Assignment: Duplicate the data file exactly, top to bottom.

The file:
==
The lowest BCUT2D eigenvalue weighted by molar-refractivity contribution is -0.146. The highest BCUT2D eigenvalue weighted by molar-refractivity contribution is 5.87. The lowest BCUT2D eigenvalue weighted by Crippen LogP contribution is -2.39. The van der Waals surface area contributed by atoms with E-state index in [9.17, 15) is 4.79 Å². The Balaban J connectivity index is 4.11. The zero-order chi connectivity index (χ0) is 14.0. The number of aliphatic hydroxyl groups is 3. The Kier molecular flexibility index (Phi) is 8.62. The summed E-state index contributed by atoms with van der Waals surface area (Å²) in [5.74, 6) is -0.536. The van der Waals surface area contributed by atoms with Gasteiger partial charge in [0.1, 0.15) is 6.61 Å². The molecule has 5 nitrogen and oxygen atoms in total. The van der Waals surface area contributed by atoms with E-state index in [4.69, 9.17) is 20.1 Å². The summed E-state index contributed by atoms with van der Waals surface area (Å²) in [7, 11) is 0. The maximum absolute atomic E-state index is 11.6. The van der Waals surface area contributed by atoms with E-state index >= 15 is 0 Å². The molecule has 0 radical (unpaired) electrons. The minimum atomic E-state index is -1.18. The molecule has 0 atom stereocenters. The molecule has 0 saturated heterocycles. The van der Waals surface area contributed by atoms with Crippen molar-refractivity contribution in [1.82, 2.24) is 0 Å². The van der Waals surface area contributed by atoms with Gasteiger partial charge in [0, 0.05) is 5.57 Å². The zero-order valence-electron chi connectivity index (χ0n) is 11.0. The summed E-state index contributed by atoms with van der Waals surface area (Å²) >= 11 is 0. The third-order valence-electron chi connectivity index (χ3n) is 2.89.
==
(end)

The lowest BCUT2D eigenvalue weighted by molar-refractivity contribution is -0.146. The highest BCUT2D eigenvalue weighted by molar-refractivity contribution is 5.87. The lowest BCUT2D eigenvalue weighted by Crippen LogP contribution is -2.39. The van der Waals surface area contributed by atoms with E-state index in [9.17, 15) is 4.79 Å². The Balaban J connectivity index is 4.11. The zero-order chi connectivity index (χ0) is 14.0. The number of aliphatic hydroxyl groups is 3. The Kier molecular flexibility index (Phi) is 8.62. The summed E-state index contributed by atoms with van der Waals surface area (Å²) in [5.74, 6) is -0.536. The van der Waals surface area contributed by atoms with Gasteiger partial charge in [0.1, 0.15) is 6.61 Å². The molecule has 5 nitrogen and oxygen atoms in total. The van der Waals surface area contributed by atoms with E-state index in [4.69, 9.17) is 20.1 Å². The summed E-state index contributed by atoms with van der Waals surface area (Å²) in [7, 11) is 0. The maximum absolute atomic E-state index is 11.6. The van der Waals surface area contributed by atoms with E-state index >= 15 is 0 Å². The molecule has 0 radical (unpaired) electrons. The minimum atomic E-state index is -1.18. The molecule has 0 atom stereocenters. The molecule has 0 saturated heterocycles. The van der Waals surface area contributed by atoms with Crippen molar-refractivity contribution in [1.82, 2.24) is 0 Å². The van der Waals surface area contributed by atoms with Gasteiger partial charge in [0, 0.05) is 5.57 Å². The zero-order valence-electron chi connectivity index (χ0n) is 11.0. The summed E-state index contributed by atoms with van der Waals surface area (Å²) >= 11 is 0. The third-order valence-electron chi connectivity index (χ3n) is 2.89.